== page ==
Scagliola on Slate of Mediterranean Warships

  • Thirteen scagliola plaques set on slate comprise this remarkably rare Italian work of art
  • The ancient art form combines marble with plaster of Paris and glue to stunning effect
  • A detailed warship from the Mediterranean sea graces twelve of the scagliola plaques
  • Dedicated to a commander of the royal fleet, it is an extraordinary example of Italian artistry
  • Get complete item description here
Item No. 30-6312

To speak to one of our experts, call 1-888-711-8084

An extraordinary record of the warships of the Mediterranean is on display in this remarkably rare work of Italian artistry. The twelve ships are detailed and labeled in separate panels, each of which are fine examples of the art of scagliola. A form of imitation marble crafted from a mixture of marble chips, plaster of Paris, and glue, scagliola was first described by the Roman architect Vitruvius in the first century BC, and its revival took place during the Renaissance. Much like the Italian art of pietre dure, scagliola took advantage of the ancient Roman marble destroyed during the Middle Ages, as artisans utilized the marble dust to form their luminescent scagliola pastes. This 18th-century example embodies the illusionistic possibilities of the material and beautifully incorporates its marble-like patterns and hues into the charming seascapes. Set into a black slate panel, their vibrant colors and stunning detail has amazingly remained intact in the three centuries since its creation.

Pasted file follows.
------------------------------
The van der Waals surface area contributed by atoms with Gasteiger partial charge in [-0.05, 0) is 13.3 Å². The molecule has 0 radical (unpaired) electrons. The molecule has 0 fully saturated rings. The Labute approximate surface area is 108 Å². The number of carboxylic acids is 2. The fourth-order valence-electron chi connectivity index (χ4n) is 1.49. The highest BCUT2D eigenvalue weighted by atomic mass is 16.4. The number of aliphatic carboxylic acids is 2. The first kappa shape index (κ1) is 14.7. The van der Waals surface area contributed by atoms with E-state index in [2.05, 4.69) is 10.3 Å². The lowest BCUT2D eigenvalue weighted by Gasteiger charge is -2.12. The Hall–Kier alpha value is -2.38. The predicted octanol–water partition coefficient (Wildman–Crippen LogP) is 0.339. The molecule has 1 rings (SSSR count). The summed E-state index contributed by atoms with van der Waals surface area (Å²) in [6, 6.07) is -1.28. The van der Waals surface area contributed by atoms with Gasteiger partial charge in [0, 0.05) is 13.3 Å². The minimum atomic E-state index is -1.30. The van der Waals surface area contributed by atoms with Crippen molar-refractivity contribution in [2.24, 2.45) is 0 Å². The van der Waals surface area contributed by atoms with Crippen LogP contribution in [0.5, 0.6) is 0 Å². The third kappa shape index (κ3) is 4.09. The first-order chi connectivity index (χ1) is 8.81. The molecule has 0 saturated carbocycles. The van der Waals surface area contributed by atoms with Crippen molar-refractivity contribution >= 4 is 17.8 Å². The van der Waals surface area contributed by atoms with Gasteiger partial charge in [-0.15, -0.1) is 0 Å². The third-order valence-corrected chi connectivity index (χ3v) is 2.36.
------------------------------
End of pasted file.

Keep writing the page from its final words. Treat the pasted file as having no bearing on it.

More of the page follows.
The lower right scagliola panel dedicates the piece to "Il Cavaliere Francisco Ravattizi", Chief Commander of the Royal Fleet.

Dated "Livourne, 1799"

25 1/4" high x 45" wide x 2 1/2" deep
Scagliola on Slate of Mediterranean Warships
Period: 1700-1815
Origin: Italy
Type: Paintings
Depth: 2.5 Inches
Width: 45.0 Inches
Height: 25.25 Inches
Style: Renaissance

Recently Viewed

Back to Top
back to top

Shopping Bag

Your shopping bag is currently empty.